People of Color Need People of Color
It Forces Us To Step Up Our Game And Focuses Our Aim
I have been included in an amazing group of writers who call themselves simply Writers and Editors of Color. They do not have a website, but each of them combined (forty-eight and counting), have an interconnected platform of thousands.
We follow each other on social media, we support each other’s writing by reading each other’s articles and commenting and sharing them when we can.
I am one of the few for instance, who do not have a paid subscription to this Medium platform because I can’t afford it, so we all come from different economic backgrounds, but the one thing that we have in common is that we are all people of color.
Specifically, we are Black people.
This is important because until 2020 I didn’t know a single person that was Black, or mixed race, who was writing about topics that interested me. Like mental health, racism, sexual abuse, and trauma.
These things matter to me largely because that is what I’ve had to deal with in my lifetime, and it’s important for me to know that I am not alone. It’s important for me to know that other people have had to deal with these issues so that I feel better about sharing my own experience.
It can be exhausting when you are a person of color, to share your story and have people tell you that you are a liar, or that you’ve replaced real memories with imaginary ones. When I first started sharing my story at the hospital my doctor told me that I sounded psychotic.
He inferred that I had made it up, and no matter how many times I told him I was having nightmares of the things that I went through, he refused to believe that I might be telling the truth.
So yes I switched Doctors, but my current doctor, even as a woman of color herself, refuses to acknowledge my experience and instead spends our sessions talking around my trauma, instead of allowing me to address it directly.
This can be incredibly frustrating when there are people in the world who are seeing your brand being built on the idea that you’ve experienced trauma, and doctors are ignoring all the evidence that you’ve compiled in order to discount everything you know to be true.
I have worked incredibly hard over the last four years to build up my brand, and to heal the trauma that I have experienced, and the worst part of all of this is that although my Doctor is seeing me get better, she still refuses to say “Devon, I believe you.”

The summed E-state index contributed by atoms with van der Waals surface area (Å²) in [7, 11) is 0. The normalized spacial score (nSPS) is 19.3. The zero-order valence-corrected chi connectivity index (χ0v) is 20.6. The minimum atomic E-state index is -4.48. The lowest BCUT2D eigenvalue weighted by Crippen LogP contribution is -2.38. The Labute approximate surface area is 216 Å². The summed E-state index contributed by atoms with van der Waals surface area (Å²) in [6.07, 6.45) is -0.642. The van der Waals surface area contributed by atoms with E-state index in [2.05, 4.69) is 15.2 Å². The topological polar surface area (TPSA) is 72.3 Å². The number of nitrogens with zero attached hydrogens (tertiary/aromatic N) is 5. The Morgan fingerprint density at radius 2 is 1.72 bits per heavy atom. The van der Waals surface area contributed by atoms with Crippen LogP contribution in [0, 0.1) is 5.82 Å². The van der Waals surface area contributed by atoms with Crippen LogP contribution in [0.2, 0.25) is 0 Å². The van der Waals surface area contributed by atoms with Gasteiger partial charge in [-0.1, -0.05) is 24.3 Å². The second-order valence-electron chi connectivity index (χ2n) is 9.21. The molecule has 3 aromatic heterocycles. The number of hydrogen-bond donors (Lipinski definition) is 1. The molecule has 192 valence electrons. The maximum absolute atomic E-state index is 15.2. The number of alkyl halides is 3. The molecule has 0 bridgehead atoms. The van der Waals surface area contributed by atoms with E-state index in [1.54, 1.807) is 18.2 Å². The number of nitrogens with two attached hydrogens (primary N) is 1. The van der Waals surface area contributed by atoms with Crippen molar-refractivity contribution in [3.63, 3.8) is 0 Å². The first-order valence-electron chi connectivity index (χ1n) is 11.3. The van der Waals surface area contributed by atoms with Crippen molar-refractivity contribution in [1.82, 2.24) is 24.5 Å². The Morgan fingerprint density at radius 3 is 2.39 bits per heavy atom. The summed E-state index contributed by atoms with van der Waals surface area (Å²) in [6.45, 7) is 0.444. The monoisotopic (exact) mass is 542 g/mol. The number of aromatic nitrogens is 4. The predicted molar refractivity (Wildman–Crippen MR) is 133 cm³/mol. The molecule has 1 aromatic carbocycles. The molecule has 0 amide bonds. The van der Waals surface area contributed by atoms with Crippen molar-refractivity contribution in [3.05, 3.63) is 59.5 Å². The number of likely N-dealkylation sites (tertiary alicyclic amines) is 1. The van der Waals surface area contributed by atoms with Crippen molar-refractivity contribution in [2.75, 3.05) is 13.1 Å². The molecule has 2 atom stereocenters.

That can be utterly debilitating, and it can make you think that if a registered, certified, Doctor doesn’t believe you, then perhaps no one else will otherwise.
Here’s the thing that I have learned about Doctors however, they don’t know everything about mental health, sexual abuse, and trauma, and that’s largely because even after all the evidence that we’ve compiled about sexual abuse and trauma, they still refuse to acknowledge that things like gang-rape, and sex cults actually happen.
I don’t know if it’s because they don’t want to talk about it, or if it’s because they are afraid of feeling trauma themselves if they open themselves up to discussing it, but what I do know is that far too many doctors want to deny that these things are actually happening to women and men around the world.
Having people who look like me tell me that they too have been victims of sex cults as children, in Canada, as women of color, is important because it qualifies that if it did happen to them, and I believe that it did, then maybe my memories are not full of shit either.
It’s important to have people believe you, to understand that what you say from your point of view matters, and it’s hard to do that when you are surrounded by people who do not look like you.
It’s more than having people just look like you, it comes down to shared experiences. Black people understand what racism feels like, they understand what it means to be abused specifically because of the color of your skin. Chinese people understand this.
Malaysian people understand this. Anglo-Saxon white people do not however understand this because they’ve never had to deal with being hated for the color of their skin.